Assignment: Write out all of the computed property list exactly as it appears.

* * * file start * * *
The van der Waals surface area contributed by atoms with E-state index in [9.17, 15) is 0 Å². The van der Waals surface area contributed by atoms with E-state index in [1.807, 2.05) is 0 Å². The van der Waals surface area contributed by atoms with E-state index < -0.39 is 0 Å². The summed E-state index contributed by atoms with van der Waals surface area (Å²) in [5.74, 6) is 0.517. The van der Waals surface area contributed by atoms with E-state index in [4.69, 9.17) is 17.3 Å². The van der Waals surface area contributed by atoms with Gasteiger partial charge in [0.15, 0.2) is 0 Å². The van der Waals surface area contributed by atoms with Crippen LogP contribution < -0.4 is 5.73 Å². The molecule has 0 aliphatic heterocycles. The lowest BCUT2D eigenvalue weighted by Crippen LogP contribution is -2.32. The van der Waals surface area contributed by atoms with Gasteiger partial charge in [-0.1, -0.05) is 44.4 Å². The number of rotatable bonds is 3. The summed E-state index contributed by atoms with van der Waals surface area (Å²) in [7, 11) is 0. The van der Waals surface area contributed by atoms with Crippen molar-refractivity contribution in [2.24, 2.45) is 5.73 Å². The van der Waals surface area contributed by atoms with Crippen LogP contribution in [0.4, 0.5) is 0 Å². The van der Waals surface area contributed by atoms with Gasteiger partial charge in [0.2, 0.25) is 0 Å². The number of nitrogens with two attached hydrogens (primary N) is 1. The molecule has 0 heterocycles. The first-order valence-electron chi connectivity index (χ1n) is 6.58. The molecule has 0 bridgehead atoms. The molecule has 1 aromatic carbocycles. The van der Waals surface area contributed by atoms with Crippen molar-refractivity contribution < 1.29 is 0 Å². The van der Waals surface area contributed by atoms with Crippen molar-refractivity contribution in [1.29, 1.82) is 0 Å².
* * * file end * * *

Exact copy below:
The van der Waals surface area contributed by atoms with E-state index in [9.17, 15) is 0 Å². The van der Waals surface area contributed by atoms with E-state index in [1.807, 2.05) is 0 Å². The van der Waals surface area contributed by atoms with E-state index < -0.39 is 0 Å². The summed E-state index contributed by atoms with van der Waals surface area (Å²) in [5.74, 6) is 0.517. The van der Waals surface area contributed by atoms with E-state index in [4.69, 9.17) is 17.3 Å². The van der Waals surface area contributed by atoms with Gasteiger partial charge in [0.15, 0.2) is 0 Å². The van der Waals surface area contributed by atoms with Crippen LogP contribution < -0.4 is 5.73 Å². The molecule has 0 aliphatic heterocycles. The lowest BCUT2D eigenvalue weighted by Crippen LogP contribution is -2.32. The van der Waals surface area contributed by atoms with Gasteiger partial charge in [-0.1, -0.05) is 44.4 Å². The number of rotatable bonds is 3. The summed E-state index contributed by atoms with van der Waals surface area (Å²) in [7, 11) is 0. The van der Waals surface area contributed by atoms with Crippen molar-refractivity contribution in [2.24, 2.45) is 5.73 Å². The van der Waals surface area contributed by atoms with Crippen LogP contribution in [0.4, 0.5) is 0 Å². The van der Waals surface area contributed by atoms with Gasteiger partial charge in [0.2, 0.25) is 0 Å². The number of nitrogens with two attached hydrogens (primary N) is 1. The molecule has 0 heterocycles. The first-order valence-electron chi connectivity index (χ1n) is 6.58. The molecule has 0 bridgehead atoms. The molecule has 1 aromatic carbocycles. The van der Waals surface area contributed by atoms with Crippen molar-refractivity contribution < 1.29 is 0 Å². The van der Waals surface area contributed by atoms with Crippen molar-refractivity contribution in [1.29, 1.82) is 0 Å².